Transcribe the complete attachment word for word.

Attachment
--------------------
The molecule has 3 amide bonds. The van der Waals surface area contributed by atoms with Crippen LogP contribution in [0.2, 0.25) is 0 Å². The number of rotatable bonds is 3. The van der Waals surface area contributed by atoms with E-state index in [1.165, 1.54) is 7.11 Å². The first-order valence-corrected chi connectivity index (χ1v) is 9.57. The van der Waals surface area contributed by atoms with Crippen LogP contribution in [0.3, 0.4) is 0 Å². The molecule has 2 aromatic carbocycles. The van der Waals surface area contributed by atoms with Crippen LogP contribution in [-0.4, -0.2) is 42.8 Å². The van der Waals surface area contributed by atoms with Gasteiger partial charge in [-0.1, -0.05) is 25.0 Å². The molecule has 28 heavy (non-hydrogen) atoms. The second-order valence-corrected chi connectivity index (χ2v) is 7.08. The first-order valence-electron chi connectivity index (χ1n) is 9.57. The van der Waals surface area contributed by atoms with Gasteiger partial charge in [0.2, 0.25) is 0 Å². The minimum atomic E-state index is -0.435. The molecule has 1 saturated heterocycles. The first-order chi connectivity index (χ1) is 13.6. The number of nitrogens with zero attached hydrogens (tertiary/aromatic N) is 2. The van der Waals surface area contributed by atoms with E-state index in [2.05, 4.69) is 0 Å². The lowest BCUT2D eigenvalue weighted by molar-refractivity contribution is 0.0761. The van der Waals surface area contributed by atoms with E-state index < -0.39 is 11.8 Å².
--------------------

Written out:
The molecule has 3 amide bonds. The van der Waals surface area contributed by atoms with Crippen LogP contribution in [0.2, 0.25) is 0 Å². The number of rotatable bonds is 3. The van der Waals surface area contributed by atoms with E-state index in [1.165, 1.54) is 7.11 Å². The first-order valence-corrected chi connectivity index (χ1v) is 9.57. The van der Waals surface area contributed by atoms with Crippen LogP contribution in [0.3, 0.4) is 0 Å². The molecule has 2 aromatic carbocycles. The van der Waals surface area contributed by atoms with Crippen LogP contribution in [-0.4, -0.2) is 42.8 Å². The van der Waals surface area contributed by atoms with Gasteiger partial charge in [-0.1, -0.05) is 25.0 Å². The molecule has 28 heavy (non-hydrogen) atoms. The second-order valence-corrected chi connectivity index (χ2v) is 7.08. The first-order valence-electron chi connectivity index (χ1n) is 9.57. The van der Waals surface area contributed by atoms with Gasteiger partial charge in [0.2, 0.25) is 0 Å². The minimum atomic E-state index is -0.435. The molecule has 1 saturated heterocycles. The first-order chi connectivity index (χ1) is 13.6. The number of nitrogens with zero attached hydrogens (tertiary/aromatic N) is 2. The van der Waals surface area contributed by atoms with E-state index in [2.05, 4.69) is 0 Å². The lowest BCUT2D eigenvalue weighted by molar-refractivity contribution is 0.0761. The van der Waals surface area contributed by atoms with E-state index < -0.39 is 11.8 Å².